An Essay on Criticism is one of the first major poems written by the English writer Alexander Pope (1688–1744). It is the source of the famous quotations "To err is human, to forgive divine," "A little learning is a dang'rous thing" (frequently misquoted as "A little knowledge is a dang'rous thing"), and "Fools rush in where angels fear to tread." It first appeared in 1711 after having been written in 1709, and it is clear from Pope's correspondence that many of the poem's ideas had existed in prose form since at least 1706. Composed in heroic couplets (pairs of adjacent rhyming lines of iambic pentameter) and written in the Horatian mode of satire, it is a verse essay primarily concerned with how writers and critics behave in the new literary commerce of Pope's contemporary age. The poem covers a range of good criticism and advice, and represents many of the chief literary ideals of Pope's age.
Pope contends in the poem's opening couplets that bad criticism does greater harm than bad writing:
- 'Tis hard to say, if greater Want of Skill
- Appear in Writing or in Judging ill,
- But, of the two, less dang'rous is th' Offence,
- To tire our Patience, than mis-lead our Sense
- Some few in that, but Numbers err in this,
- Ten Censure wrong for one who Writes amiss;
- A Fool might once himself alone expose,
- Now One in Verse makes many more in Prose. ... (1–8)
Despite the harmful effects of bad criticism, literature requires worthy criticism.
Pope delineates common faults of poets, e.g., settling for easy and cliché rhymes:
- And ten low words oft creep in one dull line:
- While they ring round the same unvaried chimes,
- With sure returns of still expected rhymes;
- Wher'er you find "the cooling western breeze",
- In the next line, it "whispers through the trees";
- If crystal streams "with pleasing murmurs creep",
- The reader's threatened (not in vain) with "sleep" ... (347–353)
Throughout the poem, Pope refers to ancient writers such as Virgil, Homer, Aristotle, Horace and Longinus. This is a testament to his belief that the "Imitation of the ancients" is the ultimate standard for taste. Pope also says, "True ease in writing comes from art, not chance, / As those move easiest who have learned to dance" (362–363), meaning poets are made, not born.
As is usual in Pope's poems, the Essay concludes with a reference to Pope himself. Walsh, the last of the critics mentioned, was a mentor and friend of Pope who had died in 1710.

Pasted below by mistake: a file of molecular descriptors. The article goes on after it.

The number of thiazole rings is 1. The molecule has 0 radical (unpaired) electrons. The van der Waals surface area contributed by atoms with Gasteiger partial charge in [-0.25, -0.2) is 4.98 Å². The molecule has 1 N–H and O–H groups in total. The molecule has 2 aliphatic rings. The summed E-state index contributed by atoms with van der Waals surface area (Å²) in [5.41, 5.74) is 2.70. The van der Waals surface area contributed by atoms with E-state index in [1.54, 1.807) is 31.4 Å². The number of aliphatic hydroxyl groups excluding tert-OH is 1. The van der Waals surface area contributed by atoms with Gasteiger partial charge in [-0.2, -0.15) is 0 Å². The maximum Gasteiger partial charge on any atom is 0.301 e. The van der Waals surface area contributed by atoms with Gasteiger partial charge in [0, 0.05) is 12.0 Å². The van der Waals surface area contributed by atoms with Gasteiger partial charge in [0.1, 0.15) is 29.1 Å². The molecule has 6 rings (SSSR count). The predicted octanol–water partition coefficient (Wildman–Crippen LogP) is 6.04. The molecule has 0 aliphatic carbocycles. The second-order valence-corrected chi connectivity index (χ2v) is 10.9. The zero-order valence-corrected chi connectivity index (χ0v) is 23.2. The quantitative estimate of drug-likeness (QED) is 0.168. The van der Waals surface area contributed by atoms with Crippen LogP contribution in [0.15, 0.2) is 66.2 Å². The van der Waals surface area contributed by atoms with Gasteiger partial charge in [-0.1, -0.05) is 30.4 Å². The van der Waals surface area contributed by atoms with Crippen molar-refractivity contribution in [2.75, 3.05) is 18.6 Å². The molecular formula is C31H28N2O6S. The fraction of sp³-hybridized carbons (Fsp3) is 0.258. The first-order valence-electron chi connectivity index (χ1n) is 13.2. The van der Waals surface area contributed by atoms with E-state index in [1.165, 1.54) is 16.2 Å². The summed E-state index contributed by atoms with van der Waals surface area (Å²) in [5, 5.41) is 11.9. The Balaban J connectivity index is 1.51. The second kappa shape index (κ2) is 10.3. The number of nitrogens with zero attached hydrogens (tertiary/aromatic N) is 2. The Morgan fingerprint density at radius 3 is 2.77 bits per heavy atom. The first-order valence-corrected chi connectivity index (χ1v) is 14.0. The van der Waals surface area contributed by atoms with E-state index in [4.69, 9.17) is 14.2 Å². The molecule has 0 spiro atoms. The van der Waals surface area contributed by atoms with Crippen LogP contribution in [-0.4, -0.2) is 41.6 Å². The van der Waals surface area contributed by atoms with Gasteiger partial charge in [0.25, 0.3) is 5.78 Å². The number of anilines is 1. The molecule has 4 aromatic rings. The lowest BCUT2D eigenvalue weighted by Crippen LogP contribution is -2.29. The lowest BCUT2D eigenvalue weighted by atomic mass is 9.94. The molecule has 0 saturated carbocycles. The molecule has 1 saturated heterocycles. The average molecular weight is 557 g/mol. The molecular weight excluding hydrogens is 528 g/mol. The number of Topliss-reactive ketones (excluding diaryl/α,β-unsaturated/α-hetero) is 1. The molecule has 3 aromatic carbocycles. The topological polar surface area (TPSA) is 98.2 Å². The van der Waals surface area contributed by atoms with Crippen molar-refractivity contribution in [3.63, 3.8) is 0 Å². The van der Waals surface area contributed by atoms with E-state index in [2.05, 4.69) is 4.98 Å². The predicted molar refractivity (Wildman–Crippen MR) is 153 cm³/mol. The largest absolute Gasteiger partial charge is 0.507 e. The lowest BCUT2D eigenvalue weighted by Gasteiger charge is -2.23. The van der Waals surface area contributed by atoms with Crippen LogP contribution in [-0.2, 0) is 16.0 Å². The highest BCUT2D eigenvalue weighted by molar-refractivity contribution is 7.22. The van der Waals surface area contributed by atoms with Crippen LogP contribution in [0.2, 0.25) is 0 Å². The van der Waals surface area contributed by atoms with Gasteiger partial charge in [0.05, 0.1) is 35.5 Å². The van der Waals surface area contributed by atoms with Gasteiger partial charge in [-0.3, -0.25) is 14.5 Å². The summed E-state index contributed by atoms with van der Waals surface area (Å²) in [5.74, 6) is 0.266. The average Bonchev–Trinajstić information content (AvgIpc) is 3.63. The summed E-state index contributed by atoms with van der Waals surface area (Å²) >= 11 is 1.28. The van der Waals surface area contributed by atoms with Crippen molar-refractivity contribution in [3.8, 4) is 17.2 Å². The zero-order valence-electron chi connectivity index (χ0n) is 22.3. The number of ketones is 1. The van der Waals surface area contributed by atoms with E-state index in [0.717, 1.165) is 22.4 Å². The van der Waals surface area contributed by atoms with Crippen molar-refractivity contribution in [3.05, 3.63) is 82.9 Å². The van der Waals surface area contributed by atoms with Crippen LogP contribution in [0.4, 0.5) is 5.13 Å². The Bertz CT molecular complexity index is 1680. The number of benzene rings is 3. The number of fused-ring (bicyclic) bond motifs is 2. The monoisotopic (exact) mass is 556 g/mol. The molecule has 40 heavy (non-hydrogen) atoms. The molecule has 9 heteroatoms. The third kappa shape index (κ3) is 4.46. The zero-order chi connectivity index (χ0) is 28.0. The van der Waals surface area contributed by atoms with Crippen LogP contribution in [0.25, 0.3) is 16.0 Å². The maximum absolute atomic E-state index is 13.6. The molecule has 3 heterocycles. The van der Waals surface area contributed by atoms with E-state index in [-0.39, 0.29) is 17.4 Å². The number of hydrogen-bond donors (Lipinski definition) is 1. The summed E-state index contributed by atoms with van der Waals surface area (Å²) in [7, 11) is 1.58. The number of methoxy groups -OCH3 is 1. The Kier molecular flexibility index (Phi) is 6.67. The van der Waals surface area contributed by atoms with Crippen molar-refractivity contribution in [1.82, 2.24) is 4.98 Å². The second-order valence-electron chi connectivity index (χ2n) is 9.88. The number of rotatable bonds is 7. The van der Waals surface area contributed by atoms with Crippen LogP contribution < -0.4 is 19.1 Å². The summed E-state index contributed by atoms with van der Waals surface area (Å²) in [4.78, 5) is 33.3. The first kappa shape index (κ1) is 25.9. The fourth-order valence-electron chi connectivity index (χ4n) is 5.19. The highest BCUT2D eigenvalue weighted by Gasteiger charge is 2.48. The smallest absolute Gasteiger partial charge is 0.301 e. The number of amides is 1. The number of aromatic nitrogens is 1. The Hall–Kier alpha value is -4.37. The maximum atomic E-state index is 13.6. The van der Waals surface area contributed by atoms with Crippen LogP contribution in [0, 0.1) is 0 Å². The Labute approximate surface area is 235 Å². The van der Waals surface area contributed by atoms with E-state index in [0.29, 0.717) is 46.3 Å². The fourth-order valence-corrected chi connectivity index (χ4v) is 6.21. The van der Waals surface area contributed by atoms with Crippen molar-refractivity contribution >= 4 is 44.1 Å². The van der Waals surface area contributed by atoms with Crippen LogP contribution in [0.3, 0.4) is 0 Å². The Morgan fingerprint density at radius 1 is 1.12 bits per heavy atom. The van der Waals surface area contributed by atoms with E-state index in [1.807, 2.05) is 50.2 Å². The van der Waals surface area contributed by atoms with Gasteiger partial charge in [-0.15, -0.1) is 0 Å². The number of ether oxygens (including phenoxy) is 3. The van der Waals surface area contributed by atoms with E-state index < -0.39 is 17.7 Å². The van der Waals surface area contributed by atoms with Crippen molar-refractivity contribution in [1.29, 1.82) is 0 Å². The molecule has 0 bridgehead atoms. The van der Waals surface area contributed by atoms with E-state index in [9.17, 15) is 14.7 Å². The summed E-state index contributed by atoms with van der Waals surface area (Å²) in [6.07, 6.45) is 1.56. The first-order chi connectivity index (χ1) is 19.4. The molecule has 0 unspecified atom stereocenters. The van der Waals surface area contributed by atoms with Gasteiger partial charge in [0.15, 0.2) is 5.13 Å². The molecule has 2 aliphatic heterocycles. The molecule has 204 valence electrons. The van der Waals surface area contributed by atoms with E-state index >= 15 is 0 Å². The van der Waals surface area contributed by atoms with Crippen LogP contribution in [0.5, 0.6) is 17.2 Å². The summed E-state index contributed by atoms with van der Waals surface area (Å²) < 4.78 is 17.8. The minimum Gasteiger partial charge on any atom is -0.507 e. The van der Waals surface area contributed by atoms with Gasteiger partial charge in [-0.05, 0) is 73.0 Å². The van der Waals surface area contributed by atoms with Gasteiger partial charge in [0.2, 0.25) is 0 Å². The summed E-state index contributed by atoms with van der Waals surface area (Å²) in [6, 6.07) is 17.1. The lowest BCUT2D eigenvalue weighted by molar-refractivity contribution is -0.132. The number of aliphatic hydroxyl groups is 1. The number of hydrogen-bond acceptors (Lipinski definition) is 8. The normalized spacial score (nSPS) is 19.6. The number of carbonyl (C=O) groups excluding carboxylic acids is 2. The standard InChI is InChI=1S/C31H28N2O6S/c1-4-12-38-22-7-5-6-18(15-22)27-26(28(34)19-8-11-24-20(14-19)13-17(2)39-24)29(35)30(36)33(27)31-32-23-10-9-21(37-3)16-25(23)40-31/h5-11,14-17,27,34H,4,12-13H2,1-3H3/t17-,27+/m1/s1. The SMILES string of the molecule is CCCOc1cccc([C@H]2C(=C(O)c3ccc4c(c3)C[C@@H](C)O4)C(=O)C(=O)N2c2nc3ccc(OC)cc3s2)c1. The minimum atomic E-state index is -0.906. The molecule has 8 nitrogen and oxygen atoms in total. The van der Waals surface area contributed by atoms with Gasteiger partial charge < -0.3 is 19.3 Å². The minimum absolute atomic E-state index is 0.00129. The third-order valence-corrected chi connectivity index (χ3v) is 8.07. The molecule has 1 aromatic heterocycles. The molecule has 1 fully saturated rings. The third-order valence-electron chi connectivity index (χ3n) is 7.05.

An Essay on Criticism was famously and fiercely attacked by John Dennis, who is mentioned mockingly in the work. Consequently, Dennis also appears in Pope's later satire, The Dunciad.
Part II of An Essay on Criticism includes a famous couplet:
- A little learning is a dangerous thing;
- Drink deep, or taste not the Pierian spring.
This is in reference to the spring in the Pierian Mountains in Macedonia, sacred to the Muses. The first line of this couplet is often misquoted as "a little knowledge is a dangerous thing".
The Essay also gives this famous line (towards the end of Part II):
- To err is human, to forgive divine.
The phrase "fools rush in where angels fear to tread" from Part III has become part of the popular lexicon, and has been used for and in various works.
- Dunning–Kruger effect, the empirically observed pattern that individuals possessing a nonzero but low degree of competence in a field tend to overestimate their competence whereas individuals possessing high competence in that field tend to accurately assess or even underestimate their competence relative to others'
- ^An Essay on Criticism (1 ed.). London: Printed for W.Lewis in Russel Street, Covent Garden; and Sold by W.Taylor at the Ship in Pater-Noster Row, T.Osborn near the Walks, and J. Graves in St. James Street. 1711. Retrieved 21 May 2015. via Google books
- ^22 October 1706: Correspondence, i.23–24.
Alexander Pope, An Essay on Criticism (1711)
Horace still charms with graceful Negligence,
And without Method talks us into Sense,
Will like a Friend familiarly convey
The truest Notions in the easiest way.
He, who Supream in Judgment, as in Wit,
Might boldly censure, as he boldly writ,
Yet judg'd with Coolness tho' he sung with Fire;
His Precepts teach but what his Works inspire.
Our Criticks take a contrary Extream,
They judge with Fury, but they write with Fle'me:
Nor suffers Horace more in wrong Translations
By Wits, than Criticks in as wrong Quotations. (An Essay on Criticism, ll. 653-664)
Basic set up:
In this section of Pope's poem (yeah, it's a poem, but it's also an essay), he praises the ancient Roman poet Horace.
The Augustans' love for the classics is reflected in these lines. Here, Pope is waxing lyrical about what a wonderful writer the ancient poet Horace was.
According to Pope, Horace is great at talking us "into Sense." He conveys to us "the truest Notions in the easiest way." Basically, if you ask Pope, Horace is so much better than all those hacks writing during Pope's own time, who "judge with Fury, but… write with Fle'me."
That's phlegm, folks. Tasty image.
Pope doesn't just praise Horace in this excerpt; he also tries to emulate Horace's wit and style. Look at how neat and graceful those heroic couplets are: "Horace still charms with graceful Negligence,/ And without Method talks us into Sense, / Will like a Friend familiarly convey/ The truest Notions in the easiest way."
Like Horace, Pope is also trying to talk us into sense here. He's trying to convey "Notions" to us in the "easiest way," that is, by employing a style and language that's graceful, convincing, and witty all at once.